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Thread: Pinguicula 'Weser' vs 'Sethos'

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    Moderator Joseph Clemens's Avatar
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    So you are reporting that hundreds or thousands of unique clones of the hybrid Pinguicula moranensis x Pinguicula ehlersiae and/or Pinguicula ehlersiae x Pinguicula moranensis have been distributed as Pinguicula 'Weser'. Now that is some real sad news.

    I would be very interested to have the opportunity to observe the "standard" images of these cultivars from Adrian Slack's book (Insect-Eating Plants and How to Grow Them), but alas I am unable to locate a copy of it.



    Joseph Clemens
    Tucson, Arizona, U S A

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    Moderator Joseph Clemens's Avatar
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    Thanks to Eric Partrat's assistance in sending me a scanned copy of the "standards" image of these two cultivars from page 113 of Insect Eating Plants and How to Grow Them by Adrian Slack, I compiled this page:

    Weser vs Sethos or is it something else

    It is now enabled, I am claiming "fair use".

    Apparently the "standard" supports the description in the text very well. Neither cultivar appears to have "pink" flowers, nor do the written descriptions support "pink" flowers. I am in doubt about the ID of the plant I had obtained as Pinguicula 'Weser'. I once thought it might be Pinguicula 'Sethos', but since seeing the "standard" for that cultivar I believe it might just be an unnamed cultivar of the hybrid Pinguicula moranensis x Pinguicula ehlersiae.
    Last edited by Joseph Clemens; 12-15-2007 at 10:42 AM.
    Joseph Clemens
    Tucson, Arizona, U S A

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    Joseph,

    How different in coloration are those Slack flowers different than your clones'? I mean maybe the printer had a tone error? Then again it seems that the lobes of the petals on Slack's plants are more full than yours.

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    Moderator Joseph Clemens's Avatar
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    Yes, the shape and color are distinctly different. More than enough for me to have serious doubts about calling my plants by any of the registered cultivar names for this hybrid.

    I gauge this not just by the "standard" photograph colors, but by the colors written in the descriptions.



    Joseph Clemens
    Tucson, Arizona, U S A

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    BobZ's Avatar
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    PMan, thanks for putting up the scanned photos and standard in one document. This helps a lot . Now, it is up to those growing and distributing these plants to take a close look at their plants and fix misidentifications and also to correctly name the photos that they have posted on their web sites.

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    A couple of months ago, I made some comments about moranensis var. caudata "Longwood" and how these are a hybrid between moranensis and ehlersiae. Today, I compared some flowers of the 'Sethos'(from CC) and my caudata "longwood" and I can tell no difference at all. The first flower of the season of my 'Sethos' from CC was purple, but now the plant is producing flowers of a pink-purple coloration. Maybe this is caused by a lengthening photoperiod, warmer temps etc.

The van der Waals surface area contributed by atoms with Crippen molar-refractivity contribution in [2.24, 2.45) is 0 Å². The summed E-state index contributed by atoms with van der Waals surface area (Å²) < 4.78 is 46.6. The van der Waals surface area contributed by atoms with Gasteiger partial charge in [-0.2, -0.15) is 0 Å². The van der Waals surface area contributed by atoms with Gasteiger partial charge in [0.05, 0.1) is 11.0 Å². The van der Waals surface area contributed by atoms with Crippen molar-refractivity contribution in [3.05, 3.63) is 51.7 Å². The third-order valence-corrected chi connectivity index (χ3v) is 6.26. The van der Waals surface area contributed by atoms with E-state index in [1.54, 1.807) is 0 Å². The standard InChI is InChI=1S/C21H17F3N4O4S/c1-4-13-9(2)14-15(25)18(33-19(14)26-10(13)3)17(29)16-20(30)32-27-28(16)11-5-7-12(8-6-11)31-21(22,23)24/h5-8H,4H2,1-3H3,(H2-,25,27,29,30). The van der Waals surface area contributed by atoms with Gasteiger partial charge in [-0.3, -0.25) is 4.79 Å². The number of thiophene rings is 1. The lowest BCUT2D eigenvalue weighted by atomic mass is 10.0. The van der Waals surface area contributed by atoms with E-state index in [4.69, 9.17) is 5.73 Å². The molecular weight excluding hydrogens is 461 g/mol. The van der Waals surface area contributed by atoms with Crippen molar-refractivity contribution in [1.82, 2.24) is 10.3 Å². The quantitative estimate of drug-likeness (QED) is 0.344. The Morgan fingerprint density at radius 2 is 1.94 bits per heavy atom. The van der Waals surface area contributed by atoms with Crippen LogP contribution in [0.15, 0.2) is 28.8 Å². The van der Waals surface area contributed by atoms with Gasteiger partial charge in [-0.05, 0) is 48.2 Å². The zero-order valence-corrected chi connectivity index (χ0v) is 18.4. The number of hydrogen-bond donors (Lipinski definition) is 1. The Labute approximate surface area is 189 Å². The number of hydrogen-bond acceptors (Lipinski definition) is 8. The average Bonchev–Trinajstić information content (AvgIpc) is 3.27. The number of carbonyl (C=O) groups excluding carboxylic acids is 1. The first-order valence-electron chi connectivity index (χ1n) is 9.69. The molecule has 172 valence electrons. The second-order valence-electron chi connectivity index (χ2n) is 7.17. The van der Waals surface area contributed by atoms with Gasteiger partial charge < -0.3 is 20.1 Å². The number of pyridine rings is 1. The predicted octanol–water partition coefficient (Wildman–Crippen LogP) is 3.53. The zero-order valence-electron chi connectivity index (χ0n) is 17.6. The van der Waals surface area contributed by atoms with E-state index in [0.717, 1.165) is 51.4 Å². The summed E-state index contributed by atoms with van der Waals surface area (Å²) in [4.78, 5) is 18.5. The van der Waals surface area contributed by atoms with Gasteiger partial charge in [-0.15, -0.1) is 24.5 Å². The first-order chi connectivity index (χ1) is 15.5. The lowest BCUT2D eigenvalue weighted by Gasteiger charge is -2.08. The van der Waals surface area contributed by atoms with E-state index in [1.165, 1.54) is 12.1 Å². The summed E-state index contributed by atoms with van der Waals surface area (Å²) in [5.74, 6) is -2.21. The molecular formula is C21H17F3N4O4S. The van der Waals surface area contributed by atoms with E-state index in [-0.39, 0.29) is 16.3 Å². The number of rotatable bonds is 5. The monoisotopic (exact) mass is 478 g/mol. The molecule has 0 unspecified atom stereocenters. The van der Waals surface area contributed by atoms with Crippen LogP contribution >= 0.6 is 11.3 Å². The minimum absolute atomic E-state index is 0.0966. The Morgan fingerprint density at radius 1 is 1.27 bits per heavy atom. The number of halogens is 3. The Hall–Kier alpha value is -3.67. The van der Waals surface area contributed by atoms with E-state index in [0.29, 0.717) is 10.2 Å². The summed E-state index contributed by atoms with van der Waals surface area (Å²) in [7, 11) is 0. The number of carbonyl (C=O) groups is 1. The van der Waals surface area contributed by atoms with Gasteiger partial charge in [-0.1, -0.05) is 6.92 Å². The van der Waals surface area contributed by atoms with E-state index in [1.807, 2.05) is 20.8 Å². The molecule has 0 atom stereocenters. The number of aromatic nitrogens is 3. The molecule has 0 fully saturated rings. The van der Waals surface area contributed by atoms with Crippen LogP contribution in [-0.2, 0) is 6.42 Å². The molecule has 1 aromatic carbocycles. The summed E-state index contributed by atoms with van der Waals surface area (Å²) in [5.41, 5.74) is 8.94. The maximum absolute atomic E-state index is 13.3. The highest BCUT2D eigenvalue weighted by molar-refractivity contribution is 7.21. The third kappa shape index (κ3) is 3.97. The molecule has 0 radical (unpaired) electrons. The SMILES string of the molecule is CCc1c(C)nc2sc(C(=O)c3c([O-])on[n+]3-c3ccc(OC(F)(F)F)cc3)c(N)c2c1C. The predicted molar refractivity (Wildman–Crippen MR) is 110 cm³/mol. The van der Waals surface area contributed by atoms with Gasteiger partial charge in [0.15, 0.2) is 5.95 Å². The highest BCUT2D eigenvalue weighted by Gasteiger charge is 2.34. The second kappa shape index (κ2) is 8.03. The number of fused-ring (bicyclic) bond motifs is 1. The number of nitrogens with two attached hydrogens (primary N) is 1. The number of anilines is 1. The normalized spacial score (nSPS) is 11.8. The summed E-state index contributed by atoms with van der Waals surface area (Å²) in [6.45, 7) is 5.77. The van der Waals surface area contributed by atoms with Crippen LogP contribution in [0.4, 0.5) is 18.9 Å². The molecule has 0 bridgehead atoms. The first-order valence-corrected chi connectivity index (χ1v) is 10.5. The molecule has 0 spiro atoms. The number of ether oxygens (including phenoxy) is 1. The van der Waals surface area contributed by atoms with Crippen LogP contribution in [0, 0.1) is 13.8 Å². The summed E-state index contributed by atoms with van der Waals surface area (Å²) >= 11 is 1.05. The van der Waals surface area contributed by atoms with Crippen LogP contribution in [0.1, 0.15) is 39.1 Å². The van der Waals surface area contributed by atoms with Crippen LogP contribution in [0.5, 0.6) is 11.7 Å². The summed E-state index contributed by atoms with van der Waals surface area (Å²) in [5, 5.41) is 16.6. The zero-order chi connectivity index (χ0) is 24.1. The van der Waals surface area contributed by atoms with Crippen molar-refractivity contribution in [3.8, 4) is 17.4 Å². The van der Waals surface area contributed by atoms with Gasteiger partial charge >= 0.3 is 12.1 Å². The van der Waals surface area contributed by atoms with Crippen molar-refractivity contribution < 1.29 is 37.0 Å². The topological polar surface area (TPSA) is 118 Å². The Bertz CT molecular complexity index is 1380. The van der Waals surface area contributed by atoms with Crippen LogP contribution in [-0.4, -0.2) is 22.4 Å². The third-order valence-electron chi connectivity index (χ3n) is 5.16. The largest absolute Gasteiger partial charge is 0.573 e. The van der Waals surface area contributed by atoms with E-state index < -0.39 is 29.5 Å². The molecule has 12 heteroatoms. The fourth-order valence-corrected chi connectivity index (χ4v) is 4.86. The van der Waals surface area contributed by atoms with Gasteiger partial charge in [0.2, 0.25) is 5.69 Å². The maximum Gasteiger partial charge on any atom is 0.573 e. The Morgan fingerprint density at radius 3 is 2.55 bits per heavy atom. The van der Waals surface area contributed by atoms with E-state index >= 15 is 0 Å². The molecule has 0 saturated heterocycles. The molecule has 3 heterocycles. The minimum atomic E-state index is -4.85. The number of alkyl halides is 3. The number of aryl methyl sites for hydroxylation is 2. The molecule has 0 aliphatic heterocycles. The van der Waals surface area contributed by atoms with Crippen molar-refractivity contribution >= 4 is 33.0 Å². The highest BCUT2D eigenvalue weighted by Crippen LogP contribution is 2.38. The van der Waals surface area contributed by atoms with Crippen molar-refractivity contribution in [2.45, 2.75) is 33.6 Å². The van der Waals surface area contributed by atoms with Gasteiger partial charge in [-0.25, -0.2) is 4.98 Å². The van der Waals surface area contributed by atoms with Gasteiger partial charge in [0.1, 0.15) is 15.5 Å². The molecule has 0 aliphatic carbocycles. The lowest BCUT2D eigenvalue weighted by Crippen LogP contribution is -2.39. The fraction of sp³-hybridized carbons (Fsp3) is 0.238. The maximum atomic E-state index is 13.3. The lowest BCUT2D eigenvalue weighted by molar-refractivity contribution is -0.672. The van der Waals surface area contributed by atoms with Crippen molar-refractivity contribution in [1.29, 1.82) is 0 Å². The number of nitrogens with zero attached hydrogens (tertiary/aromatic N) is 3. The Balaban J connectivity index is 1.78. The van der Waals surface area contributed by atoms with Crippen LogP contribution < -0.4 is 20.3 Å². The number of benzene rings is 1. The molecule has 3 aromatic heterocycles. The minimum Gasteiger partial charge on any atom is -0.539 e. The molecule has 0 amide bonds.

These plants produce flowers like the 'Sethos' in the links above.
    On another note, I have a rectifolia that has produced a flower with 4 lobes(one on top, three towards the bottom

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    A cultivar can only be reproduced by cuttuings (cloning) or state otherwise (see P.'Aphrodite' extract below).

    A. Slack named only one plant 'Sethos' and only one 'Weser' from the same parentage after a crossing and a selection between all the plants he had.

    If you are sure that your plants are derivated from A. Slack plants, you can use the names. If not, we should use the name 'similis weser' and 'similis sethos' or another name you could register. Maybe the original crosses are lost and extinct. I am sure that J.J. LABAT have the original clone of Sethos but for weser, he had it from Japan and the person there can't remimber who gave it his plants.

    As stated before, this is not the same for P.'Aphrodite' as many plants are named that way :

    here is an extract from their description in their site :
    "we were able to observe the nature of a large number of individual plants. We did not find any significant variability among the individual germinated plants; hence we regard all the individuals resulting from this crossbreeding as identical. The plants are eminently interesting, unique and deserve a special epithet. We have sufficient information to describe the new cultivar we name Pinguicula ‘Aphrodite’".
    Eric Partrat
    epbb@club-internet.fr

    A WORLD OF PINGUICULA
    www.pinguicula.org

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    About the 'Aphrodite', I grow a clone of this plant, which I received from Jan Flisek(2-3 years ago) and it looks very different from the 'Aphrodite' on: P.'Aphrodite'
    For one thing, the lobes on the corolla of my clone is much more rounded than the plant shown on the pic. Also, occasionally at the LACPS meetings, other growers bring in P.'Aphrodite' to show, but their plants are a golden green(like gigantea), while mine is reddish. I highly doubt that this is due to lighting as they grow their plants in greenhouses with 50-70% shade(I use 70% shade). I cannot see how these clones are identical.
    Otherwise, this is a very nice and easy to grow hybrid.

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